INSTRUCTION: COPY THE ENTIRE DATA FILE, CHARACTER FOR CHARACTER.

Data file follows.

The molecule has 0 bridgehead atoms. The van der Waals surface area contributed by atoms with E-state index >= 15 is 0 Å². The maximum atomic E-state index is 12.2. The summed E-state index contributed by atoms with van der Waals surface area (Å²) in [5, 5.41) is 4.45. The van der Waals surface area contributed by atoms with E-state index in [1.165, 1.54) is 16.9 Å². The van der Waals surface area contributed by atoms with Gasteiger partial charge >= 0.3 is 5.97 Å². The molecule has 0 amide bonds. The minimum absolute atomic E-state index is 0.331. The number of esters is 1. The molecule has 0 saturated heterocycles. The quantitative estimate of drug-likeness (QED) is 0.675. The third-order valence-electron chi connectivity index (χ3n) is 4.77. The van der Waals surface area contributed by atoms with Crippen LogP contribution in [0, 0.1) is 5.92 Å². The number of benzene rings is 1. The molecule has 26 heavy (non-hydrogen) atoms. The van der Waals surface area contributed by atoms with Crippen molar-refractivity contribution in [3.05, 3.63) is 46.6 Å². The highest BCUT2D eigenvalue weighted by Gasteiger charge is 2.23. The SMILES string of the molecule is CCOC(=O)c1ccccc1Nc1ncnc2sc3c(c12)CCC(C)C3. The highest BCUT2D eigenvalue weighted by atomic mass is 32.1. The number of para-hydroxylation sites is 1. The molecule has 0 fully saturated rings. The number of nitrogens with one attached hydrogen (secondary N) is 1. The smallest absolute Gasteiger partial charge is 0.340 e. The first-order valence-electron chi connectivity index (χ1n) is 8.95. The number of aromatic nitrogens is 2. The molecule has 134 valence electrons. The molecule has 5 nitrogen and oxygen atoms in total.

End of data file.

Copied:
The molecule has 0 bridgehead atoms. The van der Waals surface area contributed by atoms with E-state index >= 15 is 0 Å². The maximum atomic E-state index is 12.2. The summed E-state index contributed by atoms with van der Waals surface area (Å²) in [5, 5.41) is 4.45. The van der Waals surface area contributed by atoms with E-state index in [1.165, 1.54) is 16.9 Å². The van der Waals surface area contributed by atoms with Gasteiger partial charge >= 0.3 is 5.97 Å². The molecule has 0 amide bonds. The minimum absolute atomic E-state index is 0.331. The number of esters is 1. The molecule has 0 saturated heterocycles. The quantitative estimate of drug-likeness (QED) is 0.675. The third-order valence-electron chi connectivity index (χ3n) is 4.77. The van der Waals surface area contributed by atoms with Crippen LogP contribution in [0, 0.1) is 5.92 Å². The number of benzene rings is 1. The molecule has 26 heavy (non-hydrogen) atoms. The van der Waals surface area contributed by atoms with Crippen molar-refractivity contribution in [3.05, 3.63) is 46.6 Å². The highest BCUT2D eigenvalue weighted by Gasteiger charge is 2.23. The SMILES string of the molecule is CCOC(=O)c1ccccc1Nc1ncnc2sc3c(c12)CCC(C)C3. The highest BCUT2D eigenvalue weighted by atomic mass is 32.1. The number of para-hydroxylation sites is 1. The molecule has 0 fully saturated rings. The number of nitrogens with one attached hydrogen (secondary N) is 1. The smallest absolute Gasteiger partial charge is 0.340 e. The first-order valence-electron chi connectivity index (χ1n) is 8.95. The number of aromatic nitrogens is 2. The molecule has 134 valence electrons. The molecule has 5 nitrogen and oxygen atoms in total.